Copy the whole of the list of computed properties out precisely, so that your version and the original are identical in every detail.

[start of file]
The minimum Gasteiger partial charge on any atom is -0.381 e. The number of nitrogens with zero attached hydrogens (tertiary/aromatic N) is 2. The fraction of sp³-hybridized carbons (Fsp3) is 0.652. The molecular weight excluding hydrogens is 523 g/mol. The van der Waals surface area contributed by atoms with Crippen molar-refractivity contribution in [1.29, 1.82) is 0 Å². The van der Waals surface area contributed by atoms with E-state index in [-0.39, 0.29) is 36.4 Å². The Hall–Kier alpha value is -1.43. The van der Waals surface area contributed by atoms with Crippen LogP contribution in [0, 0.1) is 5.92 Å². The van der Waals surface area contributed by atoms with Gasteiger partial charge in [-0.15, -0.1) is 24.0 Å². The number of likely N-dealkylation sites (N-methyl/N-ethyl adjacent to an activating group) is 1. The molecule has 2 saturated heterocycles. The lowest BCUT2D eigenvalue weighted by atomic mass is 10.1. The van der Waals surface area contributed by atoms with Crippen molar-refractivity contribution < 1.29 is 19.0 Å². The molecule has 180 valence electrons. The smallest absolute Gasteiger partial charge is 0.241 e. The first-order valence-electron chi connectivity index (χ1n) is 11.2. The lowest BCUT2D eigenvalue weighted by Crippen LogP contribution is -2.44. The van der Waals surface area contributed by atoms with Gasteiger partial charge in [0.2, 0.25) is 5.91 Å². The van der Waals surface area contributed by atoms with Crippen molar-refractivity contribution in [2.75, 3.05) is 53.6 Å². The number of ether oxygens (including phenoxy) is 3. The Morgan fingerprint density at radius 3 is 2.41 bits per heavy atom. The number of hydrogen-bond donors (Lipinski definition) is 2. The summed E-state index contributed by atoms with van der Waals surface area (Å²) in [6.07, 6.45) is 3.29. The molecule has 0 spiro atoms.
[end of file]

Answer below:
The minimum Gasteiger partial charge on any atom is -0.381 e. The number of nitrogens with zero attached hydrogens (tertiary/aromatic N) is 2. The fraction of sp³-hybridized carbons (Fsp3) is 0.652. The molecular weight excluding hydrogens is 523 g/mol. The van der Waals surface area contributed by atoms with Crippen molar-refractivity contribution in [1.29, 1.82) is 0 Å². The van der Waals surface area contributed by atoms with E-state index in [-0.39, 0.29) is 36.4 Å². The Hall–Kier alpha value is -1.43. The van der Waals surface area contributed by atoms with Crippen LogP contribution in [0, 0.1) is 5.92 Å². The van der Waals surface area contributed by atoms with Gasteiger partial charge in [-0.15, -0.1) is 24.0 Å². The number of likely N-dealkylation sites (N-methyl/N-ethyl adjacent to an activating group) is 1. The molecule has 2 saturated heterocycles. The lowest BCUT2D eigenvalue weighted by atomic mass is 10.1. The van der Waals surface area contributed by atoms with Crippen molar-refractivity contribution < 1.29 is 19.0 Å². The molecule has 180 valence electrons. The smallest absolute Gasteiger partial charge is 0.241 e. The first-order valence-electron chi connectivity index (χ1n) is 11.2. The lowest BCUT2D eigenvalue weighted by Crippen LogP contribution is -2.44. The van der Waals surface area contributed by atoms with Gasteiger partial charge in [0.2, 0.25) is 5.91 Å². The van der Waals surface area contributed by atoms with Crippen molar-refractivity contribution in [2.75, 3.05) is 53.6 Å². The number of ether oxygens (including phenoxy) is 3. The Morgan fingerprint density at radius 3 is 2.41 bits per heavy atom. The number of hydrogen-bond donors (Lipinski definition) is 2. The summed E-state index contributed by atoms with van der Waals surface area (Å²) in [6.07, 6.45) is 3.29. The molecule has 0 spiro atoms.